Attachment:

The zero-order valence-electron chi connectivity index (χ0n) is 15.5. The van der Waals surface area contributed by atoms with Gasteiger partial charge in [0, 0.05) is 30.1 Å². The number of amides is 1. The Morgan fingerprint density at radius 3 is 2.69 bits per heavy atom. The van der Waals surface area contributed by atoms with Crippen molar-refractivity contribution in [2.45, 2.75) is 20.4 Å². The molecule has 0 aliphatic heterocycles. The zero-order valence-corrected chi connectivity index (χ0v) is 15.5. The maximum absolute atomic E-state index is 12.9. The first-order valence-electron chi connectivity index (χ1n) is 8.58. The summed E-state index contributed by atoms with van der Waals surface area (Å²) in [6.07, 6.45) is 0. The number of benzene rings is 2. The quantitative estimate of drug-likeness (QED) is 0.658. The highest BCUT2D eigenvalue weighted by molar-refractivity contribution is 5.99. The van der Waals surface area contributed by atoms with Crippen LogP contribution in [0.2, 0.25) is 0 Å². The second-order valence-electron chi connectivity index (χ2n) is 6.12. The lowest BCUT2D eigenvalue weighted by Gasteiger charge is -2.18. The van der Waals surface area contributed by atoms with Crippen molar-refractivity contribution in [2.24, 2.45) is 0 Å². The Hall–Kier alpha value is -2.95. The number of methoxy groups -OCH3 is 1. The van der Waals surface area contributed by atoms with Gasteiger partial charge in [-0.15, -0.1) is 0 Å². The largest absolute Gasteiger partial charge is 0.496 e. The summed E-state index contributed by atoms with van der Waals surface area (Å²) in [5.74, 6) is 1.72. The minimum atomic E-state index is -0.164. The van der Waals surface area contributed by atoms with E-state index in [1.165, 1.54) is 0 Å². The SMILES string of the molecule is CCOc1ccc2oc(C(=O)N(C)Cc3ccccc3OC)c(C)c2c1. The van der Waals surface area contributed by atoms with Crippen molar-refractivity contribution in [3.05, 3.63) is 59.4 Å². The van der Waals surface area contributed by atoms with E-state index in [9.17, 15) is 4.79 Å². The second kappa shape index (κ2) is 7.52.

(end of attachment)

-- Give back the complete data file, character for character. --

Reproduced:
The zero-order valence-electron chi connectivity index (χ0n) is 15.5. The van der Waals surface area contributed by atoms with Gasteiger partial charge in [0, 0.05) is 30.1 Å². The number of amides is 1. The Morgan fingerprint density at radius 3 is 2.69 bits per heavy atom. The van der Waals surface area contributed by atoms with Crippen molar-refractivity contribution in [2.45, 2.75) is 20.4 Å². The molecule has 0 aliphatic heterocycles. The zero-order valence-corrected chi connectivity index (χ0v) is 15.5. The maximum absolute atomic E-state index is 12.9. The first-order valence-electron chi connectivity index (χ1n) is 8.58. The summed E-state index contributed by atoms with van der Waals surface area (Å²) in [6.07, 6.45) is 0. The number of benzene rings is 2. The quantitative estimate of drug-likeness (QED) is 0.658. The highest BCUT2D eigenvalue weighted by molar-refractivity contribution is 5.99. The van der Waals surface area contributed by atoms with Crippen LogP contribution in [0.2, 0.25) is 0 Å². The second-order valence-electron chi connectivity index (χ2n) is 6.12. The lowest BCUT2D eigenvalue weighted by Gasteiger charge is -2.18. The van der Waals surface area contributed by atoms with Crippen molar-refractivity contribution in [2.24, 2.45) is 0 Å². The Hall–Kier alpha value is -2.95. The number of methoxy groups -OCH3 is 1. The van der Waals surface area contributed by atoms with Gasteiger partial charge in [-0.15, -0.1) is 0 Å². The largest absolute Gasteiger partial charge is 0.496 e. The summed E-state index contributed by atoms with van der Waals surface area (Å²) in [5.74, 6) is 1.72. The minimum atomic E-state index is -0.164. The van der Waals surface area contributed by atoms with E-state index in [1.165, 1.54) is 0 Å². The SMILES string of the molecule is CCOc1ccc2oc(C(=O)N(C)Cc3ccccc3OC)c(C)c2c1. The van der Waals surface area contributed by atoms with Crippen molar-refractivity contribution in [3.05, 3.63) is 59.4 Å². The van der Waals surface area contributed by atoms with E-state index in [9.17, 15) is 4.79 Å². The second kappa shape index (κ2) is 7.52.